The function of a brand is to designate origin. This means to describe where goods or services originate from.

The benefit of this is that a business that produces goods or services builds a reputation around what they do – and when people buy branded goods, they do so safe in the knowledge that they know where it has come from.

This, of course, has a knock-on effect in the mind of the audience as the reputation that the company has also provided assurances as to the quality and reliability of the goods or services they’re going to receive.

When this is good, brands build reputation which keeps people coming back – and even referring other people too!

Protecting brands is an essential part of this exercise as even if you do everything else right and clients and customers are looking out for your brand, if someone else is in the market who looks and feels the same, they get the benefit of all your hard work - as your goodwill rubs off on them!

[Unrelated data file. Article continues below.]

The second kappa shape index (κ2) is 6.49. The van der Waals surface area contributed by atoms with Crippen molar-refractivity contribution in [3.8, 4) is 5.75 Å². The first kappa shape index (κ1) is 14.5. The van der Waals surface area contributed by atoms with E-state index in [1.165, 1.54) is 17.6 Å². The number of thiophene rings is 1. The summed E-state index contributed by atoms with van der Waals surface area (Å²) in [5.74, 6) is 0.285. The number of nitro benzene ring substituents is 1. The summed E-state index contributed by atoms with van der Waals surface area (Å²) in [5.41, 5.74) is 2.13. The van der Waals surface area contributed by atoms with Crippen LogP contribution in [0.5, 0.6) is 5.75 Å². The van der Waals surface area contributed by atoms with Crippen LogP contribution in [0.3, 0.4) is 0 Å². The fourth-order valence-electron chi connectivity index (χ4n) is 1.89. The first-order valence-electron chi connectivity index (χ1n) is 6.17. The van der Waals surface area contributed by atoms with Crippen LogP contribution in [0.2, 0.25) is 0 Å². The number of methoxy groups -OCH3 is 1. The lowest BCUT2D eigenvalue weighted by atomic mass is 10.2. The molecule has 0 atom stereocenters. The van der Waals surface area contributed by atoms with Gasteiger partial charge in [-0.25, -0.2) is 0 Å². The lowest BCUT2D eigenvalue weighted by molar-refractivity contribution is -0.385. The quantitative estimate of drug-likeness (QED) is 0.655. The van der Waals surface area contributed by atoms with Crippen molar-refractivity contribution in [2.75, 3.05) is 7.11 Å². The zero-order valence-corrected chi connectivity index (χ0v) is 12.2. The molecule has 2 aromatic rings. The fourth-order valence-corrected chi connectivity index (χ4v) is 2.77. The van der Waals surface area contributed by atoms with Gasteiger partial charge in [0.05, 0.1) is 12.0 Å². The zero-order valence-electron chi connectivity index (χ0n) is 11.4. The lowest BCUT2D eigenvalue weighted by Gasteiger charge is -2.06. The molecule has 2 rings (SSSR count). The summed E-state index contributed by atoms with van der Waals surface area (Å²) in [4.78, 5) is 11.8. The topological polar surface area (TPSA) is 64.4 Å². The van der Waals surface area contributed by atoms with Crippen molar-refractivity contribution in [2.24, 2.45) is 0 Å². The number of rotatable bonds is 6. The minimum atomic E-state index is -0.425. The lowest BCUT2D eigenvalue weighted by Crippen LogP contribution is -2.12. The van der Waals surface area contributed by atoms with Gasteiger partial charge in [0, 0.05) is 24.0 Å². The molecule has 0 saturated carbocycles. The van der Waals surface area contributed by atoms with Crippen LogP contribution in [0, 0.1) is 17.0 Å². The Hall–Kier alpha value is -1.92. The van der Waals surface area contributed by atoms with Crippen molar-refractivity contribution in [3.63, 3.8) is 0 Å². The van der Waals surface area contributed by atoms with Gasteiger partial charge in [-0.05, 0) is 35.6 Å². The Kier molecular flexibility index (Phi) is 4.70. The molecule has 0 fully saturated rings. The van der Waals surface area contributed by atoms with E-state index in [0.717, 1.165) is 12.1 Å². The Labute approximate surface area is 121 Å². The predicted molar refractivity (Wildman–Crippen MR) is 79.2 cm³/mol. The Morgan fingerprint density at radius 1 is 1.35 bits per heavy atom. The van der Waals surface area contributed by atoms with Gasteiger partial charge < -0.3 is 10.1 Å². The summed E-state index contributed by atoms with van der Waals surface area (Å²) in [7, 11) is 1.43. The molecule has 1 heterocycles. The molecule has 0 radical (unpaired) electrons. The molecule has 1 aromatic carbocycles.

Ultimately this means loss of reputation and loss of revenue as others piggyback off your brands and hard work.



How easy is it to protect your brand?


Because of the above, it is important to protect your brands to make sure that you are a distinct proposition in the marketplace.

This means that when you build up a fantastic reputation and goodwill in what you do – you stand out for everyone to see amongst your competitors.

World-leading brands are comprised of many different elements, including words and symbols and combinations – all registered as trademarks.

As a business grows speaking to professionals about the best way to protect a brand in how it might be infringed upon is very important.